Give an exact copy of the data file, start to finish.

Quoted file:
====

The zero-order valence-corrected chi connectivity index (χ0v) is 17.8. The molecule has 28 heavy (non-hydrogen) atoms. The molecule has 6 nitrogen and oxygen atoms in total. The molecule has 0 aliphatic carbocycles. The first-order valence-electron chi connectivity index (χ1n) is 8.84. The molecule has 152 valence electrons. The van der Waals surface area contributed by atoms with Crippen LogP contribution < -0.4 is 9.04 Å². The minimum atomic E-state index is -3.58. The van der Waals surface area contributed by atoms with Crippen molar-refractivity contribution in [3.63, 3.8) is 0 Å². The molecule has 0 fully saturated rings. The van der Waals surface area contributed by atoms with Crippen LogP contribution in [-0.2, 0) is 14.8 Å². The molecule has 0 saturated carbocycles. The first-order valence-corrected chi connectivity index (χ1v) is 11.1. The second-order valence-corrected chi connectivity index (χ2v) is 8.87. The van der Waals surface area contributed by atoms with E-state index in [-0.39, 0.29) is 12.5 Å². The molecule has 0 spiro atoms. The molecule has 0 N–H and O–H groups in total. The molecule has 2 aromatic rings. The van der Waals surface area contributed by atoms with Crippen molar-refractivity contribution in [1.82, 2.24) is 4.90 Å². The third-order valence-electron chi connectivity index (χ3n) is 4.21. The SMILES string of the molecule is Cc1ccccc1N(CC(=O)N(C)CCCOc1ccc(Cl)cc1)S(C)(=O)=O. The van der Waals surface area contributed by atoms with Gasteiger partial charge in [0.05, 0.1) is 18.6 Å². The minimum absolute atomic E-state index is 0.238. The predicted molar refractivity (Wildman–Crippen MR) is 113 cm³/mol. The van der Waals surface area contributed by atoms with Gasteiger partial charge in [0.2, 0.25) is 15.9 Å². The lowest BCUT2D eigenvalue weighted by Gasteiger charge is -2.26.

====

The zero-order valence-corrected chi connectivity index (χ0v) is 17.8. The molecule has 28 heavy (non-hydrogen) atoms. The molecule has 6 nitrogen and oxygen atoms in total. The molecule has 0 aliphatic carbocycles. The first-order valence-electron chi connectivity index (χ1n) is 8.84. The molecule has 152 valence electrons. The van der Waals surface area contributed by atoms with Crippen LogP contribution < -0.4 is 9.04 Å². The minimum atomic E-state index is -3.58. The van der Waals surface area contributed by atoms with Crippen molar-refractivity contribution in [3.63, 3.8) is 0 Å². The molecule has 0 fully saturated rings. The van der Waals surface area contributed by atoms with Crippen LogP contribution in [-0.2, 0) is 14.8 Å². The molecule has 0 saturated carbocycles. The first-order valence-corrected chi connectivity index (χ1v) is 11.1. The second-order valence-corrected chi connectivity index (χ2v) is 8.87. The van der Waals surface area contributed by atoms with E-state index in [-0.39, 0.29) is 12.5 Å². The molecule has 0 spiro atoms. The molecule has 0 N–H and O–H groups in total. The molecule has 2 aromatic rings. The van der Waals surface area contributed by atoms with Crippen molar-refractivity contribution in [1.82, 2.24) is 4.90 Å². The third-order valence-electron chi connectivity index (χ3n) is 4.21. The SMILES string of the molecule is Cc1ccccc1N(CC(=O)N(C)CCCOc1ccc(Cl)cc1)S(C)(=O)=O. The van der Waals surface area contributed by atoms with Gasteiger partial charge in [0.05, 0.1) is 18.6 Å². The minimum absolute atomic E-state index is 0.238. The predicted molar refractivity (Wildman–Crippen MR) is 113 cm³/mol. The van der Waals surface area contributed by atoms with Gasteiger partial charge in [0.2, 0.25) is 15.9 Å². The lowest BCUT2D eigenvalue weighted by Gasteiger charge is -2.26.